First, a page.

Building Healthy Communities from the Ground up

CEJA​’s ​Principles​ ​for​ ​Clean​ ​Transportation​ ​Investments


Investments​ ​must​ ​be​ ​coupled​ ​with​ ​strong​ ​mandates.​​ ​Subsidies​ ​and​ ​other​ ​incentives​ ​can play​ ​an​ ​important​ ​role​ ​in​ ​promoting​ ​emission​ ​reductions​ ​but​ ​must​ ​be​ ​accompanied​ ​by​ ​clear regulatory​ ​requirements​ ​and​ ​targets.


Investments​ ​should​ ​prioritize​ ​zero-emission​ ​technologies.​​ ​California​ ​should​ ​invest​ ​in zero​ ​emission​ ​vehicles,​ ​equipment,​ ​and​ ​supporting​ ​infrastructure​ ​at​ ​goods movement ​hubs​ ​and along​ ​freight​ ​corridors.​ ​Combustion​ ​technologies,​ ​including​ ​natural​ ​gas​ ​and​ ​renewable​ ​natural gas​-​powered​ ​vehicles,​ ​should​ ​not​ ​be​ ​eligible​ ​for​ ​incentive​ ​funding.


​​Investments​ ​should​ ​prioritize​ ​technologies​ ​that​ ​have​ ​the highest​ ​criteria,​ ​toxic​ ​and greenhouse​ ​gas​ ​reduction​ ​outcomes.​ ​​Particularly​ ​when​ ​funded​ ​through​ ​climate​ ​investments, California​ ​must​ ​ensure​ that ​our​ ​investments​ ​result​ ​not​ ​only​ ​in​ ​reduced​ ​criteria​ ​and​ ​toxic​ ​air emissions,​ ​but​ ​also​ ​reduced​ ​greenhouse​ ​gases.


Investments​ ​must​ ​avoid​ ​creating​ ​new​ ​burdens.​​ ​California​ ​must​ ​carefully​ ​assess​ ​any unintended​ ​negative​ ​consequences​ ​of​ ​our​ ​climate​ ​investments​ ​and​ ​ensure​ that ​they​ ​do​ ​not​ ​cause any​ ​burdens​ ​in​ ​the​ ​very​ ​communities​ ​they​ ​are​ ​trying​ ​to​ ​help.​ ​Potential​ ​negative​ ​impacts​ ​include physical or economic displacement, harms or barriers for vulnerable workers, and localized​ ​air​ ​quality​ ​impacts​.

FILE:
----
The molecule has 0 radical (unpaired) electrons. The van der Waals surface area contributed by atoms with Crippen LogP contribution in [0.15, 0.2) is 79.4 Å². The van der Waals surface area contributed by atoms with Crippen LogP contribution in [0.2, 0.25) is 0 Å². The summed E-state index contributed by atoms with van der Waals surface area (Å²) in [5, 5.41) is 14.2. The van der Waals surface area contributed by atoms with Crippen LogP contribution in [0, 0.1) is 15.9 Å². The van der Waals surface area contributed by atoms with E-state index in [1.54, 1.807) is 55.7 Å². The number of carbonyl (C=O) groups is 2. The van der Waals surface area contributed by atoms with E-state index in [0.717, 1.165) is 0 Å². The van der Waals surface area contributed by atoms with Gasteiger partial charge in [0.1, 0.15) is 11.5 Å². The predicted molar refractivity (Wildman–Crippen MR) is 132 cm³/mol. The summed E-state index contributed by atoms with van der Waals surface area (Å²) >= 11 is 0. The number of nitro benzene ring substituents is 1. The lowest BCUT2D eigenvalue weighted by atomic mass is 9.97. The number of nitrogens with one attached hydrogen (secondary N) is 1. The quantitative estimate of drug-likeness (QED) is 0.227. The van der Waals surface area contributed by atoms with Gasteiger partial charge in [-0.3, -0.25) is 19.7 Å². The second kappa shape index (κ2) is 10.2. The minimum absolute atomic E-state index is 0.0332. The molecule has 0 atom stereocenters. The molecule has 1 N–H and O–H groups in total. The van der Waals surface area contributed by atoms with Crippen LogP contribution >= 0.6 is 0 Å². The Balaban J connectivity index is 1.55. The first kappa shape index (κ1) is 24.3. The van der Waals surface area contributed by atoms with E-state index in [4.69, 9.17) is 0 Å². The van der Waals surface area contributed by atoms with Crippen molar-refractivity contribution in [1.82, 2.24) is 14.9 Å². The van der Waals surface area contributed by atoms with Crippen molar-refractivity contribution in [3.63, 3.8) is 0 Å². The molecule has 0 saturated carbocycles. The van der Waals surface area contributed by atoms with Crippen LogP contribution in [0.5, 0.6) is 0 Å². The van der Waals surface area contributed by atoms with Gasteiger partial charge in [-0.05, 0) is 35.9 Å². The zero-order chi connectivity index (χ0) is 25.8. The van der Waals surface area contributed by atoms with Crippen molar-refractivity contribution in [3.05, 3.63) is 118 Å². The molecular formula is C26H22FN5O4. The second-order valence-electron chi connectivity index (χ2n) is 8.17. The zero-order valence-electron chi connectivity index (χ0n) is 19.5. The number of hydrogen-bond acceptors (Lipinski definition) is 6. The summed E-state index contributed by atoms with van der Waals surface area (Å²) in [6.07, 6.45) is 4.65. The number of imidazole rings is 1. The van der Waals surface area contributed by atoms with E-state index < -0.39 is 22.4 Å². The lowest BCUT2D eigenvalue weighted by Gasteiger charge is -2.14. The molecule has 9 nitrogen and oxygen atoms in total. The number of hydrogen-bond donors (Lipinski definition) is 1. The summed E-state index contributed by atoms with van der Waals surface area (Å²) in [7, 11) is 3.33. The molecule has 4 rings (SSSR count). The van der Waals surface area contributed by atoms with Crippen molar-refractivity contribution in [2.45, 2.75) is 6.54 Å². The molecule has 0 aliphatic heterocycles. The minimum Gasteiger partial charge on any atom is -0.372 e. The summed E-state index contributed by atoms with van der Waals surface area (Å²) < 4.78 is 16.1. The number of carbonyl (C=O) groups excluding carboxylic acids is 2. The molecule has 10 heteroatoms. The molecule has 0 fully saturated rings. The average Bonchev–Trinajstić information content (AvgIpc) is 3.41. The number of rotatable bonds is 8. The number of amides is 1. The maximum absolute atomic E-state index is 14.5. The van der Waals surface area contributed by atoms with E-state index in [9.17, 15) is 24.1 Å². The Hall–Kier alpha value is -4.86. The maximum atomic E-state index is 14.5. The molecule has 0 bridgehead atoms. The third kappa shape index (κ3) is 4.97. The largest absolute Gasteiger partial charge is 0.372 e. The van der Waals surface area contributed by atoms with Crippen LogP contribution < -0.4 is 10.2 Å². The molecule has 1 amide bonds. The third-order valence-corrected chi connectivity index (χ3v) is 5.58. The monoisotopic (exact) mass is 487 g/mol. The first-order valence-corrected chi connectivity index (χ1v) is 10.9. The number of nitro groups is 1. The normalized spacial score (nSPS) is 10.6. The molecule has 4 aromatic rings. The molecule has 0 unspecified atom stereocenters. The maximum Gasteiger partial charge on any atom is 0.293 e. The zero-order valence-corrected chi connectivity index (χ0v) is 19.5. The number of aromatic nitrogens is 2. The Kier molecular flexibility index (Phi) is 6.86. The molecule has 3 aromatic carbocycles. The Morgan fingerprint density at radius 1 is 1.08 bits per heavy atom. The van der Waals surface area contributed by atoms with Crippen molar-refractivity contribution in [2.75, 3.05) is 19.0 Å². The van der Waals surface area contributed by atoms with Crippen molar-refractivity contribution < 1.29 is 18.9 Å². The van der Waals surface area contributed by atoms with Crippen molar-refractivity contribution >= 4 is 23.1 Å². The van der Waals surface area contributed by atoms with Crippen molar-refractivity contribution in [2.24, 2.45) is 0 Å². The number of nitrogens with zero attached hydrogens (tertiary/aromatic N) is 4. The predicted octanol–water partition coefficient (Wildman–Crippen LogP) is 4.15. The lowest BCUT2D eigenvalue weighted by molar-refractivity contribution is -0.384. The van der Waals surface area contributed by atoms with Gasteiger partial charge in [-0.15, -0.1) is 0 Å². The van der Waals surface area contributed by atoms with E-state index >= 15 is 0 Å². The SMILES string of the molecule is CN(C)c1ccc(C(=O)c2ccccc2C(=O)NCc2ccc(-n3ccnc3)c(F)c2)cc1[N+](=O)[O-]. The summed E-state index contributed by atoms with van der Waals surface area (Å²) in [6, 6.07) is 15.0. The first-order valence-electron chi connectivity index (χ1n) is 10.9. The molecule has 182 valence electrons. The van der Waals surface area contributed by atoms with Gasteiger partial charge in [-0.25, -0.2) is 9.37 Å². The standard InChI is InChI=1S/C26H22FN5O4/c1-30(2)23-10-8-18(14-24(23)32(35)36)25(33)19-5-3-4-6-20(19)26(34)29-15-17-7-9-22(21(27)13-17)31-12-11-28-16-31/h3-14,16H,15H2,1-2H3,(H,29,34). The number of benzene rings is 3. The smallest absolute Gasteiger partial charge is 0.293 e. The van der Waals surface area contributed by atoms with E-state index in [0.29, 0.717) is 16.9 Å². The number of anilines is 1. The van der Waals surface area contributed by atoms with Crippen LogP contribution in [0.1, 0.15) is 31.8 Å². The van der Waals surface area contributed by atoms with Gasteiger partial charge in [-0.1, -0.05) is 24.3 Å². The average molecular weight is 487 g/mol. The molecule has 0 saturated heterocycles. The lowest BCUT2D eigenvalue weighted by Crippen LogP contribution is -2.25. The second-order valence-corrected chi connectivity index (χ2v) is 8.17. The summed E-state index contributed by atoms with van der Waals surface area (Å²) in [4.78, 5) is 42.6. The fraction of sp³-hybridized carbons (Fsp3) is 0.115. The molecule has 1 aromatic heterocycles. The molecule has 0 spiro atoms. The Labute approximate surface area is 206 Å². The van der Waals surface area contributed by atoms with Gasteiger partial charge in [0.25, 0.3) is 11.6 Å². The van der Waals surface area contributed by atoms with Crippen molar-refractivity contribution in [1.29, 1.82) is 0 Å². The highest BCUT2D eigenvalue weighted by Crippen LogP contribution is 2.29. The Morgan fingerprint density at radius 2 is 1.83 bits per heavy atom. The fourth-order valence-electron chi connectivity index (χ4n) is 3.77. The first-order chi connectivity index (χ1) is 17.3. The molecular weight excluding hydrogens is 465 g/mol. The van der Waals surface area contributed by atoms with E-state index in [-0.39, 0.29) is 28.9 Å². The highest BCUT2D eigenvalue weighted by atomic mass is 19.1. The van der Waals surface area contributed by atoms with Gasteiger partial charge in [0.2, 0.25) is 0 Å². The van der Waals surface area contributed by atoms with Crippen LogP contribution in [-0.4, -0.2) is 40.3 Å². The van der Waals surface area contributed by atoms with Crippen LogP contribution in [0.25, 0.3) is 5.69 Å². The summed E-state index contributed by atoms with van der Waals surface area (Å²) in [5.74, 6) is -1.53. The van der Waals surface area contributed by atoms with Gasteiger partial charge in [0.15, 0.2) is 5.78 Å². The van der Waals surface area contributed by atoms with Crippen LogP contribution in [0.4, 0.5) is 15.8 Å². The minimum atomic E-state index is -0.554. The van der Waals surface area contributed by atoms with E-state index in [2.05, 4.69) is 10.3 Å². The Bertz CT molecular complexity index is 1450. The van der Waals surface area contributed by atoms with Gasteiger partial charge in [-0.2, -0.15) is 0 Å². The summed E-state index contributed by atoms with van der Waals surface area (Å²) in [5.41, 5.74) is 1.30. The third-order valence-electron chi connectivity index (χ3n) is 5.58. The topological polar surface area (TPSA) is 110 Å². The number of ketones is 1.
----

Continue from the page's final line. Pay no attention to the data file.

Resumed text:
Investments​ ​should​ ​prioritize​ ​community-led​ ​transportation​ ​solutions.​​ ​Residents​ ​of​ ​the most​ ​impacted​ ​communities​ ​are​ ​developing​ ​and​ ​piloting​ ​innovative​ ​new​ ​transportation​ ​solutions to​ ​meet​ ​the​ ​needs​ ​and​ ​issues​ ​in​ ​their​ ​communities.​ ​Investments​ ​should​ ​prioritize​ ​solutions developed​ ​through​ ​long-term​ ​community​ ​engagement.


Investments​ ​should​ ​help​ ​increase​ ​clean​ ​transportation​ ​access​ ​and affordability and ​reducebarriers​ ​to​ ​adoption and use.​​ ​This​ ​includes​ ​ensuring​ access to ​affordable​, reliable clean​ ​vehicles, public transit, and other mobility​ ​options.​ ​


Investments​ ​must​ ​address​ ​the​ ​mobile​ ​source​ ​magnets​ ​in​ ​communities.​​ ​Many environmental​ ​justice​ ​communities​ ​experience​ ​the​ ​congregation​ ​of​ ​thousands​ ​of​ ​vehicles​ ​and diesel​ ​trucks​ ​at​ ​a​ ​time​ ​with​ ​devastating​ ​health​ ​consequences.​ ​California​ ​must​ ​adopt​ ​indirect source​ ​regulations​ ​to​ ​clean​ ​up​ ​toxic​ ​freight​ ​facilities​ ​and​​ ​use​ ​investments​ ​to​ ​help​ ​these facilities​ ​meet​ ​those​ ​requirements.


Investments must address and seek to correct existing economic inequities in communities and among workers. Our state’s use of public dollars, particularly climate investments, must ensure and promote high quality jobs and workforce development and access to such opportunities for disadvantaged workers and those with barriers to employment.